Living Through the Next Fifty Years on Earth
By Mark Hertsgaard
(Houghton Mifflin Harcourt, Hardcover, 9780618826124, 352pp.)
Publication Date: January 2011
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A fresh take on climate change by a renowned journalist driven to protect his daughter, your kids, and the next generation who’ll inherit the problemFor twenty years, Mark Hertsgaard has investigated global warming for outlets including the New Yorker, NPR, Time, Vanity Fair, and The Nation. But the full truth did not hit home until he became a father and, soon thereafter, learned that climate change had already arrived―a century earlier than forecast―with impacts bound to worsen for decades to come. Hertsgaard's daughter Chiara, now five yea rs old, is part of what he has dubbed "Generation Hot"--the two billion young people worldwide who will spend the rest of their lives coping with mounting climate disruption.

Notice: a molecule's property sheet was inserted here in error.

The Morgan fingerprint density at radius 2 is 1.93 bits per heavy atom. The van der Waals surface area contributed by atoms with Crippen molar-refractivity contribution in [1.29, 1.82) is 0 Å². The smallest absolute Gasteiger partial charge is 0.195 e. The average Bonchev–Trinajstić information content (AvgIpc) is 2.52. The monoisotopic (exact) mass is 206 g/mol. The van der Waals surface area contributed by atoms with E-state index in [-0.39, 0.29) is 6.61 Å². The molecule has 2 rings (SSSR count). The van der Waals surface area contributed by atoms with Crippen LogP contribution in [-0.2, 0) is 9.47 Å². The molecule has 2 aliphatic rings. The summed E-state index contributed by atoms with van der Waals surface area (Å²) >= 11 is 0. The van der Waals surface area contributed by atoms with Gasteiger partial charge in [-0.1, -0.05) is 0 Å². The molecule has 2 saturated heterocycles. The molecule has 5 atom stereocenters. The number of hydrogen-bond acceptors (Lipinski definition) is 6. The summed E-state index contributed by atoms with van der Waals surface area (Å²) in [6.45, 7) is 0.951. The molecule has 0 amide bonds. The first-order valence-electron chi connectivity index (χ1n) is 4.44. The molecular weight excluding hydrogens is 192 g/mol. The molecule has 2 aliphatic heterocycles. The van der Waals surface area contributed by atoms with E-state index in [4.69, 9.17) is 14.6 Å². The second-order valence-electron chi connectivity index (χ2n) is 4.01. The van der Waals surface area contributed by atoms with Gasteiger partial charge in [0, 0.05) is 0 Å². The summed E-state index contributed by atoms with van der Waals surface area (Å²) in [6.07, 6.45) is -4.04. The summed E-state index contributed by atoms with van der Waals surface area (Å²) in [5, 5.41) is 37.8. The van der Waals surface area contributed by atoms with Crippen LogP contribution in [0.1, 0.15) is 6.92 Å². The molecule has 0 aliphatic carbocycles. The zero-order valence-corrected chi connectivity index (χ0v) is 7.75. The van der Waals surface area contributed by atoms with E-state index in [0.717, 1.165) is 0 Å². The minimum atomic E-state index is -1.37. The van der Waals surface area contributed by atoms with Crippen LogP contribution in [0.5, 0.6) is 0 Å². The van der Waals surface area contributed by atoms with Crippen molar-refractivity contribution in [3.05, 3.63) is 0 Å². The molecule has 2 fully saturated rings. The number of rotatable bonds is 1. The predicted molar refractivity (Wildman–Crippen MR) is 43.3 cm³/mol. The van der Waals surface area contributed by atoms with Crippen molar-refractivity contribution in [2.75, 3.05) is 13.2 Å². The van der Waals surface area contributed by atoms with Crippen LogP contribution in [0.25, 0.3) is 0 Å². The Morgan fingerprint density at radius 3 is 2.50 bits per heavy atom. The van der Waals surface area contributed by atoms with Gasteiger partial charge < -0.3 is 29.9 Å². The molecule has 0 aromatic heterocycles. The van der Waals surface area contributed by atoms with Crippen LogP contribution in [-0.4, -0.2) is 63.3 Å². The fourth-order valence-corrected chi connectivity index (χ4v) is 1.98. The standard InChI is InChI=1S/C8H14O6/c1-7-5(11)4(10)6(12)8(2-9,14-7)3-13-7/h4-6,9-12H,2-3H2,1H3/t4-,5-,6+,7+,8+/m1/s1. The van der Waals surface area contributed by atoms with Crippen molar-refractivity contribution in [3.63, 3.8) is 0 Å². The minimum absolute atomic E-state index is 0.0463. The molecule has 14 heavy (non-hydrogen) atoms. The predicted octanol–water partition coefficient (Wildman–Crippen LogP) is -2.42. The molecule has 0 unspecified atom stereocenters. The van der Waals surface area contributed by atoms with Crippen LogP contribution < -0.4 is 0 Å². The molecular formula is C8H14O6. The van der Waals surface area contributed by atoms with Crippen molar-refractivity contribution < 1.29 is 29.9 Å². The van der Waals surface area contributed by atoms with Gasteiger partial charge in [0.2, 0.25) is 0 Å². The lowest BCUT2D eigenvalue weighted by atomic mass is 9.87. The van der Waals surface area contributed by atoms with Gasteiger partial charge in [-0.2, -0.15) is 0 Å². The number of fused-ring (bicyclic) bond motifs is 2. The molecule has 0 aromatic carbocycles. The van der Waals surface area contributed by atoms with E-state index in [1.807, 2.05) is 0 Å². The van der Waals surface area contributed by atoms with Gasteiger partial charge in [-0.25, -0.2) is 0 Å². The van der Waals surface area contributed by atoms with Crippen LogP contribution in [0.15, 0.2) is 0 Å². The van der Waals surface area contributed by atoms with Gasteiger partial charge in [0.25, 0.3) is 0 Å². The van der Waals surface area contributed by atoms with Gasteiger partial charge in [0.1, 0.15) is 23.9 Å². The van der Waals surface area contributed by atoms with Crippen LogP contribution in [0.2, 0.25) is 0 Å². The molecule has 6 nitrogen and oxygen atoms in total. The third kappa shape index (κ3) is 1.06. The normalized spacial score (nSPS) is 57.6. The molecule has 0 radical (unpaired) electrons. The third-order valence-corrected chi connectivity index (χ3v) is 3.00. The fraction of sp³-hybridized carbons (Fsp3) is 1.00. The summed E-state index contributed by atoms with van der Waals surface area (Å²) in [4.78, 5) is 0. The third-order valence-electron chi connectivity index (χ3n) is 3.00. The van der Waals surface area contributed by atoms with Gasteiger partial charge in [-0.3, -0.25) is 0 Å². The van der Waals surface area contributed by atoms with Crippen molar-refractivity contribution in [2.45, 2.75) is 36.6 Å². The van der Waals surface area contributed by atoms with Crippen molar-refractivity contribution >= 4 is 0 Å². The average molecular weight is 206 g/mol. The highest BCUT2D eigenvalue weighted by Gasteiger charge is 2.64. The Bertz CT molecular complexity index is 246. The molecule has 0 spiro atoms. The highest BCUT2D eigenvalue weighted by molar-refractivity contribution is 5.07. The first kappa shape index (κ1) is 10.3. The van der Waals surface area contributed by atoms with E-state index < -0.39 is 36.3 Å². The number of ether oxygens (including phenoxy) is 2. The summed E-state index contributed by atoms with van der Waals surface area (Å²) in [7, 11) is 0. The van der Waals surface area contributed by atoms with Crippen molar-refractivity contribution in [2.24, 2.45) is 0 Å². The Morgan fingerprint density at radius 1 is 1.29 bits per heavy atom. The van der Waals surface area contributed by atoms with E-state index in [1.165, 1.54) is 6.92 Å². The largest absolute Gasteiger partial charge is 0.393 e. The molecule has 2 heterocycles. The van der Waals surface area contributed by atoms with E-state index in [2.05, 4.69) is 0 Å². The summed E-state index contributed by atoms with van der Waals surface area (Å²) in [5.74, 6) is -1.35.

HOT is a father's cry against climate change, but most of the book focuses on s olutions, offering a deeply reported blueprint for how all of us―as parents, communities, companies and countries―can navigate this unavoidable new era. Combining reporting from across the nation and around the world with personal reflections on his daugh ter’s future, Hertsgaard provides "pictures" of what is expected over the next fifty years: Chicago’s climate transformed to resemble Houston’s; dwindling water supplies and crop yields at home and abroad; the redesign of New York and other cities against mega-storms and sea-level rise. Above all, he shows who is taking wise, creative precautions. For in the end, HOT is a book about how we’ll survive.
MARK HERTSGAARD, called "one of America’s finest reporters" by Barbara Ehrenreich, is the author of five previous books that have been translated into sixteen languages, including On Bended Knee and Earth Odyssey.
How prepared are we for the next big storm? In his new book Hot: Living Through the Next Fifty Years on Earth, journalist Mark Hertsgaard explains how some countries like the Netherlands are planning 200 years in advance for rising sea levels and alternating periods of drought and heavy rains. More at NPR.org
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